The staff number working in Valea Jiului mining sector in the period 1990-2015 has constantly decreased up to a dramatic downsize in 1997 (from 55,000 employees in 1990 to 45,647 employees in 1996 and up to 24,258 employees in 1997). Ever since, the decrease continues but at a slower pace of several hundred of employees per year. Today, there are only 7,034 employees for both the two entities still operational in Valea Jiului but a new lot of 489 workers is expected to be laid out (Bodea, Bozdog & Burdea, 2013).

Ever since its beginning, mining in Valea Jiului faced specific technical issues that turned hard coal mining into a difficult, inefficient, high risk activity with very specific hazards: thin and inclined coal layers, many layers faults, hard steril, metan, water. We could add to these natural hazards the work hazards: explosion risk, physical, visual, hearing over strung, back affection due to high mass manipulation, cave in risk topped by, after 1990, job insecurity (Marica, Irimie & Băleanu, 2015). Miners were forced to deal with top of hard work at work with increased responsibilities, more complex task due to less staffing, higher physical stress and less money to cover their family needs as well as job volatility.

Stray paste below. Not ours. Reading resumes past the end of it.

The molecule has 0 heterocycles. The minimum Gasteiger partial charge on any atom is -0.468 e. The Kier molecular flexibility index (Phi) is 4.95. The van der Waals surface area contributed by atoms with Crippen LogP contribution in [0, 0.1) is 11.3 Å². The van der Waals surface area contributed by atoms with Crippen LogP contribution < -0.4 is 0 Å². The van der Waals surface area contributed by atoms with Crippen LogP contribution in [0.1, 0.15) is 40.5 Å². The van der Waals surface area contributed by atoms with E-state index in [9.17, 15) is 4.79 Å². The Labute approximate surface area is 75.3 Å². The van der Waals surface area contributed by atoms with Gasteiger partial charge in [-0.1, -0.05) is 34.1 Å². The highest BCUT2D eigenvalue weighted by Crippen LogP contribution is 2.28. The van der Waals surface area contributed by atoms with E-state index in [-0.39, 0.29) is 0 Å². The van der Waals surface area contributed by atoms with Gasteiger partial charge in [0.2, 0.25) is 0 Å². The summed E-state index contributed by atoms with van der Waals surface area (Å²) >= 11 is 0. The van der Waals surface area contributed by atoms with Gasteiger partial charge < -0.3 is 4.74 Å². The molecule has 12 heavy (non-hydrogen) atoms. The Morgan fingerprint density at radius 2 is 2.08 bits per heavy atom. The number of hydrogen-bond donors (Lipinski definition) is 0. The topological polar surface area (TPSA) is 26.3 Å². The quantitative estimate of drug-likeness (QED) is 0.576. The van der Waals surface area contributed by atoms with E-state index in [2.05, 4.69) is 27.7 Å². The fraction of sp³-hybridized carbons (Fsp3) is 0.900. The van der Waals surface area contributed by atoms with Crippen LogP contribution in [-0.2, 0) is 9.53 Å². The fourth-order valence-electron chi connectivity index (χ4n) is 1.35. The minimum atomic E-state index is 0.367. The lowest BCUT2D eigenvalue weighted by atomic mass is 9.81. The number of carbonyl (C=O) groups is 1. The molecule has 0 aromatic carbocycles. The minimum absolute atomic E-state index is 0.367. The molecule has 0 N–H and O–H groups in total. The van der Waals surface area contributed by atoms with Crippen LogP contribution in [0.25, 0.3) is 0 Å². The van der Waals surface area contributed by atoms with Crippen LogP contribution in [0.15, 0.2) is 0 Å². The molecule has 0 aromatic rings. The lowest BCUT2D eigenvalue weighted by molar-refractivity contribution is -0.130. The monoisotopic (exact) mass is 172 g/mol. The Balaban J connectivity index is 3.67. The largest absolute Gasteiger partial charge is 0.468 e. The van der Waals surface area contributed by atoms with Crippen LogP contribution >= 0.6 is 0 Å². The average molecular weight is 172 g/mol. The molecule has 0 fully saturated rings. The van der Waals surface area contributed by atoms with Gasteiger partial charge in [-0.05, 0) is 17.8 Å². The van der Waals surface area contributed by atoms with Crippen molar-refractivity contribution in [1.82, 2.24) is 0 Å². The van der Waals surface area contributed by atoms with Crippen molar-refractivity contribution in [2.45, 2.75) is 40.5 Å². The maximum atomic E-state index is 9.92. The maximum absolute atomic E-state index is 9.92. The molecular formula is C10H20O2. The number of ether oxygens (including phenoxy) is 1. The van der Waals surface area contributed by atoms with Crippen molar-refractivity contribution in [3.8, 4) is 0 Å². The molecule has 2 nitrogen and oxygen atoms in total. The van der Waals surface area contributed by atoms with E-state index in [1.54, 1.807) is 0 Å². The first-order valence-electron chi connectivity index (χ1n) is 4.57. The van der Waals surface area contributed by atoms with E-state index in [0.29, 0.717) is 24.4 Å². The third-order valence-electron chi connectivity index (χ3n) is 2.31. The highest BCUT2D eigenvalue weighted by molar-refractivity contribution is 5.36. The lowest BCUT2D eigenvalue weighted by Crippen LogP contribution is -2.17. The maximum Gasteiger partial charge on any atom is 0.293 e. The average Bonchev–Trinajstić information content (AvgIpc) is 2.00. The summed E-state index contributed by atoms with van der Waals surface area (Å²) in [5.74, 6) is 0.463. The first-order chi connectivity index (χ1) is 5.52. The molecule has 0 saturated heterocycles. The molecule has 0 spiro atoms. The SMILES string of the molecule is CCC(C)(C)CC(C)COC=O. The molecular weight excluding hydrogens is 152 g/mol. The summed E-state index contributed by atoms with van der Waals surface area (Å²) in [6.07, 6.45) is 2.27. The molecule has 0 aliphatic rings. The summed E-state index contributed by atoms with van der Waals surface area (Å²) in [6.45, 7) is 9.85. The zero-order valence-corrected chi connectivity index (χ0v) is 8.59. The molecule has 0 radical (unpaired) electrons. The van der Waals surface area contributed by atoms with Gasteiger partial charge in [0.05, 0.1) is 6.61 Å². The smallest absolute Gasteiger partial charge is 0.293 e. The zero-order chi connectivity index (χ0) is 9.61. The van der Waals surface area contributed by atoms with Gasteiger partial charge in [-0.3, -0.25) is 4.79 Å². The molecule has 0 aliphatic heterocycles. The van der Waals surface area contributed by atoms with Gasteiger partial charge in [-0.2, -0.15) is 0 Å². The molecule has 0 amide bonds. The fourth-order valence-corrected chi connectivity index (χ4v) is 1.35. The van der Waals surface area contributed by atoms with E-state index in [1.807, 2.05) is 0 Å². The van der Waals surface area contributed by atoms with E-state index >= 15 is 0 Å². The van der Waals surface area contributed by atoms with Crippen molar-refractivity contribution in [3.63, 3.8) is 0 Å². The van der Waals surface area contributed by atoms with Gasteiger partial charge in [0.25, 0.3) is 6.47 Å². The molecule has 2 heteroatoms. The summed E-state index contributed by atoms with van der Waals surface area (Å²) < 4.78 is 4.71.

The aim of the present paper is to understand the perceptions and reactions to the crisis of ValeaJiului miners.

Research Methodology and Investigation Area

The present research field phase was conducted at Uricani mine, beginning of 2015 and is part of a larger research work on all the mines in the area. The main research instrument was an interview-protocol elaborated specifically for this purpose. Interview questions were focused on the present economical-financial crisis looking after aspects such as: crisis impact on subjects, their opinion on individual and institutional solutions to overcome the crisis, mining industry perspectives etc.

The interview protocol has 17 questions and the research conducted interviews with 389 employees of Uricani mine. The average duration of an interview was of about 20 minutes and implied for some interviews that the person interviewed wrote down their answers themselves while the interviewer was just offering support. This way, we got more subjects to answer (interviews were conducted mostly at the end of the shifts) and collected valuable information but because of the inherent rush to go home after work some answers were missing when they would fill in by themselves the interview.